It's easy to think of Burning Man as an entirely millennial phenomenon, but in terms of the modern music festival market it's actually one of the longest-running gatherings of its kind. If you're looking to get acquainted with the transformational festival's humble beginnings, then look no further than this news special from the late '90s.
This ABC Nightline Investigation is from 1997 - over a decade after Larry Harvey and Jerry James first burned a wooden installation on San Fransisco's Baker Beach on the Summer Solstice. The reporter points out early on that many believed Burning Man was "a physical manifestation of the internet, a kaleidoscopic, no-holds-barred cultural experiment," which perhaps foretold of the deeply similar gatherings would be interwoven with the millennial experience in years to come.
One detail worth mentioning is that none of the footage used in the special suggested that live music played a significant role in early burns. Even still, the 1997 edition of the festival alone drew roughly 10,000 people to Black Rock City - although 100% of the gate ticket sales had been impounded by local authorities.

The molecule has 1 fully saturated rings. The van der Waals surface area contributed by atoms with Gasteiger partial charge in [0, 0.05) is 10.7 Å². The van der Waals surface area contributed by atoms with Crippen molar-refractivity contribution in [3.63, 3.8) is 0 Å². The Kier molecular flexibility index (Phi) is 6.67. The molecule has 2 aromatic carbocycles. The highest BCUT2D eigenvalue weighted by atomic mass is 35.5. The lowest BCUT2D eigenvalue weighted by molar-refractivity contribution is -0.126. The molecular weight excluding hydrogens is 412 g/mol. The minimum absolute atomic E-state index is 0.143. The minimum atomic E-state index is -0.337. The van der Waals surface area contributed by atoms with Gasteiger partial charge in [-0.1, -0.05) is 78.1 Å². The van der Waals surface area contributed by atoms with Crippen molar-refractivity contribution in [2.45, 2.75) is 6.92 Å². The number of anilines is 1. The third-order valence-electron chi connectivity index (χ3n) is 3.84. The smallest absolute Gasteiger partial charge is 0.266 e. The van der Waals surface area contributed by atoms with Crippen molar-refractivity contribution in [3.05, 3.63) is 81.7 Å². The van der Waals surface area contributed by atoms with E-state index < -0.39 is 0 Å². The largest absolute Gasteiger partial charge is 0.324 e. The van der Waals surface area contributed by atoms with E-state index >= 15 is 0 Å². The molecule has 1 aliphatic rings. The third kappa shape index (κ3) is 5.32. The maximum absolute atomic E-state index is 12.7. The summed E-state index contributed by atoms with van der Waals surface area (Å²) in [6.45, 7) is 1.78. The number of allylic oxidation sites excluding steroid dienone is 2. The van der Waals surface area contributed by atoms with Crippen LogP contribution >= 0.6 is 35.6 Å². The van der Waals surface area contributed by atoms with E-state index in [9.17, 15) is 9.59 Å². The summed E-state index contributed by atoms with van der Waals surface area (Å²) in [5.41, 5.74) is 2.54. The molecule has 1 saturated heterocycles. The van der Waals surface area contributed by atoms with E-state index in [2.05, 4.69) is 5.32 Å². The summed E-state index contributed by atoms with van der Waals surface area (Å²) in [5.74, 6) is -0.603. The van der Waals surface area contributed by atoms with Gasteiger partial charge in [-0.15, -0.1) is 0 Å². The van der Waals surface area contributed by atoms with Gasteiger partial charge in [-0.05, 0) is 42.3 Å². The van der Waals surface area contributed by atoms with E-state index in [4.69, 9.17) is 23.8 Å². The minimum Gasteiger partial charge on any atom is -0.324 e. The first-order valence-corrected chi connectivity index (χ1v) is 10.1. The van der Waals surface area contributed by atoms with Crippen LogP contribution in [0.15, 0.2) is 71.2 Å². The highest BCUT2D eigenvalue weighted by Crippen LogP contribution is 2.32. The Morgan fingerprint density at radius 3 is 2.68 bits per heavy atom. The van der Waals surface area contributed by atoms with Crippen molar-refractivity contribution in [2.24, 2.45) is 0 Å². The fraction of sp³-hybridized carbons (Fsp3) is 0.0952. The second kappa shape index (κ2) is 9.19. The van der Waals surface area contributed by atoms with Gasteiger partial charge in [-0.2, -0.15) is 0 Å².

Interestingly, Burning Man's organizers seemed to have taken financial hardships in stride even at that time. "The creators insist the festival isn't supposed to be about money," the reporter said. "The have discovered that the bigger the festival becomes, the more people flock to the desert, the more money they lose."
Watch the full ABC Nightline Investigation on Burning Man in the YouTube player above to get a more complete perspective on how the transformational festival has evolved over the past three decades.
Source: Dancing Astronaut